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Old 23rd Aug 2017, 20:52
  #68 (permalink)  
 
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Good point Exrigger. I think we Brits of a certain age are reluctant to show much emotion. Probably our upbringing when it was important to maintain a stiff upper lip.
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Old 23rd Aug 2017, 21:05
  #69 (permalink)  
 
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Originally Posted by cavuman1 View Post
You and I must be twin sons of different mothers, Sir! "Chow down on me, hogs!" is one of the funnier lines and scenes in all moviedom.

As you, I am rather fond of Dos Equis. Una mas cerveza por favor!

My son used to live in Scottsdale and took a serious bath on his home which had depreciated 40% during the burst of the real estate bubble in 2008. Have Arizona property values rebounded?

Spartacus: Knowing we can. All men lose when they die and all men die. But a slave and a free man lose different things.
Tigranes Levantus: They both lose life.
Spartacus: When a free man dies, he loses the pleasure of life. A slave loses his pain. Death is the only freedom a slave knows. That's why he's not afraid of it. That's why we'll win!


- Ed
So the house prices have rebounded to a certain extent, but not fully. I'm down in Ahwatukee which has still not fully recovered, I believe that Scottsdale has fared better. I worked with one guy who had a huge home up in Anthem, he paid $750,000 for it, and when the bubble hit it was valued at $236,000 - he just gave the mortgage company the key and moved on.

Apologies to all for the thread drift. PMs from here on
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Old 24th Aug 2017, 10:24
  #70 (permalink)  
 
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Carbon Monoxide is more effective.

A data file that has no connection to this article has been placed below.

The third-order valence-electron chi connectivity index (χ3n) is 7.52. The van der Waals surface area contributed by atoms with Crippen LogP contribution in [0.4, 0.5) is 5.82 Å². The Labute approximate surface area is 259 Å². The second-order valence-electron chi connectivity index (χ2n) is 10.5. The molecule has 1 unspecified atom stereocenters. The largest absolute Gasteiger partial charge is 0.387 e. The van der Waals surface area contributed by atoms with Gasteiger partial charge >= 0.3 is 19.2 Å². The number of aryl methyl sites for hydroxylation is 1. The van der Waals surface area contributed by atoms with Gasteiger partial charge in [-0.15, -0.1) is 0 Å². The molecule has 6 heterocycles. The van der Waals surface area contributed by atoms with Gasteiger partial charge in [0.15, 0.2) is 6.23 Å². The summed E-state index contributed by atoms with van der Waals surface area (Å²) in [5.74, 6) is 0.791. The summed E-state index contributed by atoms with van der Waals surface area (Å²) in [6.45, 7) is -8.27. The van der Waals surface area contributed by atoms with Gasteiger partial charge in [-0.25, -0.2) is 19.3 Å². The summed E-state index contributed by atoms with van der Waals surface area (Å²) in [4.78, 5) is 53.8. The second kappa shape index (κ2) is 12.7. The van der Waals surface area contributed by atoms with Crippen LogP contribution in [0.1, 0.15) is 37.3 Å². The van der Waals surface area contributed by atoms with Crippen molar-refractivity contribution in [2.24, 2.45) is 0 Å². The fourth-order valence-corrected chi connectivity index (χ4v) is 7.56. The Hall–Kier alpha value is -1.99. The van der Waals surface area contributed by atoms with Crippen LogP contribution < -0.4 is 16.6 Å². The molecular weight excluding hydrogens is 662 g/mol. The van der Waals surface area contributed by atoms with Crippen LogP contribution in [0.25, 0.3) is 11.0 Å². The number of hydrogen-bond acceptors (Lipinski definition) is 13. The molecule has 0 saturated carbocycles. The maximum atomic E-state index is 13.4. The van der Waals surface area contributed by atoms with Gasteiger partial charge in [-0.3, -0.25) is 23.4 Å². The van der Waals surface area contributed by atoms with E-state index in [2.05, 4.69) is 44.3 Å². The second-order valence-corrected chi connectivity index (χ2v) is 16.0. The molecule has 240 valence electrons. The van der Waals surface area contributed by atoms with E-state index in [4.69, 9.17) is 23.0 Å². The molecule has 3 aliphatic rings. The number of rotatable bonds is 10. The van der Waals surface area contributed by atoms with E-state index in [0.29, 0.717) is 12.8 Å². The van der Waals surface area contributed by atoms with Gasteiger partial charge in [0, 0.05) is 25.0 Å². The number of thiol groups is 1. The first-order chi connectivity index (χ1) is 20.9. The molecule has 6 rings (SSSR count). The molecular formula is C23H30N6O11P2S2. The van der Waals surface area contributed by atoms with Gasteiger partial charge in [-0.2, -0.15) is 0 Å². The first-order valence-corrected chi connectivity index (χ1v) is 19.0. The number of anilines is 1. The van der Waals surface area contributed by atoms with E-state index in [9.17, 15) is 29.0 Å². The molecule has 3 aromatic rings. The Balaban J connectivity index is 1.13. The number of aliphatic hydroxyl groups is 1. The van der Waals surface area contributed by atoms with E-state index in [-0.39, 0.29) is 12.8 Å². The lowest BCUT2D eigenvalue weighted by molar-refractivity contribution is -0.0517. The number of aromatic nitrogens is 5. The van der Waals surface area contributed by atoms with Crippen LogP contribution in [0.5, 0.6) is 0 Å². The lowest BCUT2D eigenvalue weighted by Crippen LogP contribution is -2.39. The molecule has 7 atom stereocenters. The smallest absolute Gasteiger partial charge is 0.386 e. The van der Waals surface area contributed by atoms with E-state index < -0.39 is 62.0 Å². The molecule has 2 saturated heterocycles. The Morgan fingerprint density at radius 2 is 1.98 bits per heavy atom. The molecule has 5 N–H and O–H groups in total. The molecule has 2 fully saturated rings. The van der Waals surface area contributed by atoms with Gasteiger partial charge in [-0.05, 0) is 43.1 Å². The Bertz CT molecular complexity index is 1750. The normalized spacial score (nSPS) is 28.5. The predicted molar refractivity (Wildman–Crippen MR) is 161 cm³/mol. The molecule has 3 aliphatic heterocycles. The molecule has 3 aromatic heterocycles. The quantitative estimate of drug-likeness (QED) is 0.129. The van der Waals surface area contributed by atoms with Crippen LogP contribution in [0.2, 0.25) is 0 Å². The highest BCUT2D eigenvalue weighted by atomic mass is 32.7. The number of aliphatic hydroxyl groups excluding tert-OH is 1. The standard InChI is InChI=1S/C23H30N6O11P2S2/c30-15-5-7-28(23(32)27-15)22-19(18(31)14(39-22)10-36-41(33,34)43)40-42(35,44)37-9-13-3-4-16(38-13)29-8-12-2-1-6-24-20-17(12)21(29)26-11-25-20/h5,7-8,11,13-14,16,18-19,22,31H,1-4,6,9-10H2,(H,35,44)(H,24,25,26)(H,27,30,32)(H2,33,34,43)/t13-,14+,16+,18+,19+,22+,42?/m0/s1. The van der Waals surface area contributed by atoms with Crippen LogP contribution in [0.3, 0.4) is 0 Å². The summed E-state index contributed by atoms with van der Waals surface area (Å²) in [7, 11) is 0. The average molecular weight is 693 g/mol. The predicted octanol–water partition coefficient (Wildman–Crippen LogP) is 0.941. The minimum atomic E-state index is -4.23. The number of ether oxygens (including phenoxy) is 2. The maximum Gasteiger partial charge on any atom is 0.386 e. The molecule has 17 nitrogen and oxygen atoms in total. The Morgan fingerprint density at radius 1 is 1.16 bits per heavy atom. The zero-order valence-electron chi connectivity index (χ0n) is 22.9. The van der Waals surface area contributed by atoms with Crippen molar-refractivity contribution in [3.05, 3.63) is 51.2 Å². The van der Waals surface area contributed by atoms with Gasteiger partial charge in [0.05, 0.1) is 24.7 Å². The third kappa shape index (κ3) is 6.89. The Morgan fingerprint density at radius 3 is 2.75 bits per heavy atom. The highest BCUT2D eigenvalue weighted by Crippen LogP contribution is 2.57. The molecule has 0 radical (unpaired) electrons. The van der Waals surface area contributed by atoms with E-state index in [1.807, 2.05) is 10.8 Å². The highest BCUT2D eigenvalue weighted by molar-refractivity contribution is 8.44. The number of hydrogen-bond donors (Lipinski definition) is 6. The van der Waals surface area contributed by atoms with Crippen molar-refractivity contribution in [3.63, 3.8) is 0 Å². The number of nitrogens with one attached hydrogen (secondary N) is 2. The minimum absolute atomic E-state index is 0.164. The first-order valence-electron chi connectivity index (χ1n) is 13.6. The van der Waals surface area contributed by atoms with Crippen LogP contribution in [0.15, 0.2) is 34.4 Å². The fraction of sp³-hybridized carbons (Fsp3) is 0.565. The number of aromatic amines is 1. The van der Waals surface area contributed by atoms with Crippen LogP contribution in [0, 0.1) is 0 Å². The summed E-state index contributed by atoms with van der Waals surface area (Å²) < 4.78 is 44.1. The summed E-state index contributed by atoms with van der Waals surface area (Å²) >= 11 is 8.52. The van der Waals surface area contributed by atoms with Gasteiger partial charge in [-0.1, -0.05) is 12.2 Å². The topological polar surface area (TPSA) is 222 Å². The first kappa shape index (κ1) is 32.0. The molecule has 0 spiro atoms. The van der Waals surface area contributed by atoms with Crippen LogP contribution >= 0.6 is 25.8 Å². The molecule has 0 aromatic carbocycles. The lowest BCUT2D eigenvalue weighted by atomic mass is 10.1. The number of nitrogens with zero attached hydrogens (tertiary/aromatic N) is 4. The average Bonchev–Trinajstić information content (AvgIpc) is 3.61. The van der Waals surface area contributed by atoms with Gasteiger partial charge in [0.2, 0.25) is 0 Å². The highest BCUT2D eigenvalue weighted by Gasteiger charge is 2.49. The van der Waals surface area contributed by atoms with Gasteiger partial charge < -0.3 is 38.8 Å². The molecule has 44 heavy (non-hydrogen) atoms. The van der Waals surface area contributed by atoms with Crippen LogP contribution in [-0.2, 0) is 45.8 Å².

I think you will find that nowadays car engines do not spew out the amount of CO required, however I would like confirmation of this as a method as it is far easier than rigging up CO2.
In my case I plan to have all the required stuff ready just in case I decide to need it one day.
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Old 24th Aug 2017, 10:42
  #71 (permalink)  
 
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Originally Posted by funfly View Post
I think you will find that nowadays car engines do not spew out the amount of CO required, however I would like confirmation of this as a method as it is far easier than rigging up CO2.
In my case I plan to have all the required stuff ready just in case I decide to need it one day.
I know it sounds very morbid to think about ways to die with dignity, and without pain, should the time come, but it is something I've thought about a lot, ever since my father died, when I was 19. For the last couple of years of his life he begged us to let him die, pretty much every day. He did the same with our GP, which ultimately put the GP in a very difficult position the evening before my father died. Sadly, it also resulted in both my mother and I being cautioned for murder, and investigated, albeit very sympathetically, the day after my father's death (which was from natural causes as a consequence of disease, with no foul play), after my father's brother told the police that he suspected we had killed him.

Ever since then I've spent idle moments thinking about the ways that I could avoid having to go through what my father went through. From what I can gather, carbon monoxide seems pretty peaceful, but I'm not so sure about carbon dioxide. From what I remember from aeromed training, carbon dioxide regulates breathing, indirectly, in that high concentrations cause blood pH to decrease, which increases respiration rate in order to try and expel the excess carbon dioxide. I'm not sure I want to end my days panting like a hot dog.

Hypothermia definitely seems to be pleasant in the latter stages, from what I've seen. The problem is that it's unpleasant until you get to the point where your core body temperature has dropped enough to cause the euphoria and detachment to kick in.